I. What are the Tikvah Advanced Institutes?

The Tikvah Advanced Institutes aim to provide accomplished professionals from around the globe the opportunity to study big ideas, great texts, and current issues with some of the world’s leading thinkers and practitioners. Our fall 2013 seminars run anywhere from 4 days to 4 weeks. They are held at Tikvah’s education center in New York City.

The institutes focus on three large intellectual areas:

(1) War and Statesmanship, exploring both the ethical questions and strategic dilemmas that confront modern leaders;

(2) Economics and Policy, including both the foundational ideas of democratic capitalism and the concrete policy issues shaping how free societies govern themselves; and

(3) Jewish Thought and History, probing both the biblical and Jewish views of human nature and the great leaders and key decisions that have shaped Jewish history and the Jewish State.

The larger aim of the Institutes is to provide useful knowledge that institute participants can bring back with them to their jobs; to create a network of leaders who work with Tikvah and with each other to advance the interests of the Jewish people and the Jewish State; and to provide a gateway for men and women looking to take a major new step or pursue a significant new direction in their careers and in their lives.

II. What is Tikvah?

The Tikvah Fund is a philanthropic foundation and ideas institution committed to developing and supporting the intellectual, religious, and political leaders of the Jewish people and the Jewish State. Tikvah supports a wide range of initiatives in Israel, the United States, and around the world—including:

  • academic programs at Princeton, NYU, and Shalem College;
  • summer institutes at Yale, Ein Prat, Princeton, and in Jerusalem;
  • publications including the Jewish Review of Books, Mosaic/Jewish Ideas Daily, and the Library of Jewish Ideas;
  • the Tikvah Fellowship program, which funds individuals to study, conduct independent research, and work for some of the major  think-tanks, magazines, universities, and Jewish cultural and educational institutions in the world; and
  • public policy research related to Israeli economics and national security.

Tikvah is politically Zionist, economically free-market oriented, culturally traditional, and theologically open-minded. In all issues and subjects, we welcome vigorous debate and big arguments, and our courses and programs all reflect this spirit of bringing forward the serious alternatives for what the Jewish future should look like, and bringing Jewish thinking and leaders into conversation with Western political, moral, and economic thought.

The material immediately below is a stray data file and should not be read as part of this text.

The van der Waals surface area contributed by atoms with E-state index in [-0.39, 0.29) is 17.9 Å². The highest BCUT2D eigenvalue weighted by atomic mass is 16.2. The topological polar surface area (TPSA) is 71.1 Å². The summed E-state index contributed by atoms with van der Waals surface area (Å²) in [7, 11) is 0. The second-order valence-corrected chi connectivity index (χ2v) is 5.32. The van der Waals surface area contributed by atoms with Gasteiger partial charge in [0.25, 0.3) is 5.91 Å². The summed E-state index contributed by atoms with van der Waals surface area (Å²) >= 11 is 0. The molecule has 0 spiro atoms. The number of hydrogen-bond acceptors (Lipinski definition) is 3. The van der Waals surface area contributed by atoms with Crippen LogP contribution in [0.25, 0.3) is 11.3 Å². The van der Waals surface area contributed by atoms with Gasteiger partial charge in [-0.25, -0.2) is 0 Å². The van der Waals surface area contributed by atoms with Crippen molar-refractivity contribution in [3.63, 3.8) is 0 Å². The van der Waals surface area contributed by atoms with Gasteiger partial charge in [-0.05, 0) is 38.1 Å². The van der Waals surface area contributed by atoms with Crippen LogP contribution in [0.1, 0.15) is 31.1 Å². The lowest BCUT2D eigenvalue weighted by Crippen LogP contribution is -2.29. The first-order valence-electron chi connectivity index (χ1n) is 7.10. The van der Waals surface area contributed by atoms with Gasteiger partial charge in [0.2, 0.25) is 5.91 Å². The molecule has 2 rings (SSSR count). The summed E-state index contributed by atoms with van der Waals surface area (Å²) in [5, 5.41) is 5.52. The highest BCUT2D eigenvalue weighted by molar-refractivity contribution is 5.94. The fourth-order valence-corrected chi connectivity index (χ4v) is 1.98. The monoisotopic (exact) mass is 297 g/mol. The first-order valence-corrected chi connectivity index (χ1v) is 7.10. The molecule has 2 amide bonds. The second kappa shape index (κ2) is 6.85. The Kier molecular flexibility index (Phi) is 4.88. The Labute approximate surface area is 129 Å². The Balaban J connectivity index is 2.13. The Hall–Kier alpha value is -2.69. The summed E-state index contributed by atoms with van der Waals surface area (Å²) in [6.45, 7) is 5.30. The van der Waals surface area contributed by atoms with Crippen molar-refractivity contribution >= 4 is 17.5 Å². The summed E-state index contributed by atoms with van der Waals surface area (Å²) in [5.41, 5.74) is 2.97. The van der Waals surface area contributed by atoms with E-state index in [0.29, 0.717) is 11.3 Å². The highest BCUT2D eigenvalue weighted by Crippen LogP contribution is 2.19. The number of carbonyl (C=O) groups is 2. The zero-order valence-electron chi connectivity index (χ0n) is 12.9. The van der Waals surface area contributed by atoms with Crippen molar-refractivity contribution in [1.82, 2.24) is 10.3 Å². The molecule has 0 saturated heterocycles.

III. Who Should Apply?

The Tikvah Advanced Institutes are aimed at men and women of experience and achievement, drawn from the worlds of politics, journalism, law, business, academia, the rabbinate, culture, and all arenas of life. We are looking for individuals with track records of professional success and large future ambitions. We are looking for individuals hungry to study the specific topics and texts of the courses, and who recognize the tremendous quality of our faculty. We are looking for individuals who want to do something important for the Jewish people and the Jewish State, and individuals who want to take a major new step in their own lives.

IV. Funding and Logistics

Every participant will be offered a stipend to cover the costs of travel, lodging, and the necessary time to invest themselves in the coursework and in the community. The specific amount of the stipends for each course is determined by two factors: the length of the seminar, ranging from 4 days to 4 weeks; and whether the participant lives in the New York City area. Tikvah will adjust seminar stipends to comply with any applicable regulations for participants in government or military positions.

V. Seminar Schedules

Each seminar has its own specific schedule, which can be found on the individual seminar pages. In general, seminars are in class session about 3 hours per day. In addition, participants are expected to prepare carefully the daily readings—usually around 30 to 50 pages per day—which are distributed well in advance. We encourage—but we do not require—institute participants to be in residence with us full-time for the complete length of their respective seminar. This creates opportunities for one-on-one conversations with faculty, discussions with fellow participants before and after class, and special lunches, dinners, and events that Tikvah hosts. All participants will be given workspace  to use during the entire time of their participation in the program, with full wireless access and office services. We do not generally hold classes on Sunday.

VI. Jewish Holidays and Shabbat

Please note: the Tikvah Advanced Institutes do not hold classes on Jewish holidays. While several seminars run during the period of Rosh Hashanah, Yom Kippur, or Sukkot, any classes on the eve of a Jewish holiday will end in the morning hours to allow participants sufficient time to prepare for their religious observance.

VII. Further Opportunities

Tikvah sees the Advanced Institutes program as a way to build relationships with talented people that might extend beyond the seminars. We are constantly investing in new projects, seeking new partners, trying to build relationships. Our executive director, Eric Cohen, participates in every class, and makes an effort to spend time, one-on-one, with every participant.

VIII. Contact Us

Please feel free to contact us directly with any questions that you may have regarding the Tikvah Advanced Institutes: [email protected]